Friday, May 29, 2009

Why Textiles?

Textiles are one the most common household items and represent a staggering proportion of the solid wastestream: approximately 16kg per person, or a total of 33,600 tonnes in Metro Vancouver in 2006, to give you an idea.

Despite the volume of this waste, few options exist to reuse or recycle salvageable textile items - and next to none for those items that can not be resold. As a result, these textiles end their still-functional lives in the landfill or waste-to-energy incinerator.

Our Social Fabric believes that this unnecessary waste can be not only be avoided, but channeled to create positive change in Vancouver's most impoverished neighbourhood. Aside from the obvious benefits of reducing the waste we are diverting to landfills and waste-to-energy facilities, textile recycling can have a direct impact on the socio-economic viability of the downtown east side. Jobs are needed now, and our goal is to recycle donated and salvaged textiles into new products, from clothing to utility products.

We invite Metro Vancouver residents to get involved by donating their textiles, time, or resources to this innovative initiative. Witness and take part in the birth and growth of this unique venture, which not only benefits the environment but the economy and all citizens of our community.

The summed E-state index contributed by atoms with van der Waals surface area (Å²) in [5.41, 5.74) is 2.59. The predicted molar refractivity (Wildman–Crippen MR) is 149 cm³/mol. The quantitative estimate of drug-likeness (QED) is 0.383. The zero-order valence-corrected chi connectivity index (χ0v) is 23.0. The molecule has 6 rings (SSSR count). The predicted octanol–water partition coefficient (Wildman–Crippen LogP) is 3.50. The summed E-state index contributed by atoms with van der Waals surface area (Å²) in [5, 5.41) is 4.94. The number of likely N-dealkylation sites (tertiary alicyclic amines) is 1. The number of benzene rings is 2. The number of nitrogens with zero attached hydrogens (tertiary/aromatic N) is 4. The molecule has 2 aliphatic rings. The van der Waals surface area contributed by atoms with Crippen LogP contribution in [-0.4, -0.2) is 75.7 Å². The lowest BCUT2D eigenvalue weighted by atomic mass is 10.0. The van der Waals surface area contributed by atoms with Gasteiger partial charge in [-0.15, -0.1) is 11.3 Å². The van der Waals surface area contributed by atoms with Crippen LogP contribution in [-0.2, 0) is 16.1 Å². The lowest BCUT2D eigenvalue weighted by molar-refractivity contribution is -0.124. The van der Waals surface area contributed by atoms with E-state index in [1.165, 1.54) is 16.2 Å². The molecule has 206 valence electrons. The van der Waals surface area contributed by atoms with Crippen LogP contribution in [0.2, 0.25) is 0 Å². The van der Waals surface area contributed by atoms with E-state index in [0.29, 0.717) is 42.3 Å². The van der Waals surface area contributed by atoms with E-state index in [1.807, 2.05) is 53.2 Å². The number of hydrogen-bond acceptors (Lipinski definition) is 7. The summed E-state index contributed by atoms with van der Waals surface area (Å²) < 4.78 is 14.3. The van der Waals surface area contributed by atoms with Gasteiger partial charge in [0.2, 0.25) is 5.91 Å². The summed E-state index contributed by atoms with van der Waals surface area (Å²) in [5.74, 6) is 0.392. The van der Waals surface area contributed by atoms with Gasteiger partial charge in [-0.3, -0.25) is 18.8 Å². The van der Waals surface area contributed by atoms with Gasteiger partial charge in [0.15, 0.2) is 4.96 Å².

Our first project: RUTH

Social Fabric's first project, Recycling Used Textiles Humanly (RUTH), seeks to provide employment to marginalized citizens and remanufacture materials that would otherwise go into the landfill. Operational activities will include:
  • collecting textile garments
  • sorting into reusable and non-reusable
  • shredding all non-reusable items and weaving fibres into bolts of fabric
  • designing, manufacturing, and marketing quality textile items for sale in Metro Vancouver
  • providing the stimulus and opportunities for education on the social and environmental benefits of textile recycling and the potention for job creation
RUTH is unique! To the best of our knowledge there exists no such initiative in North America.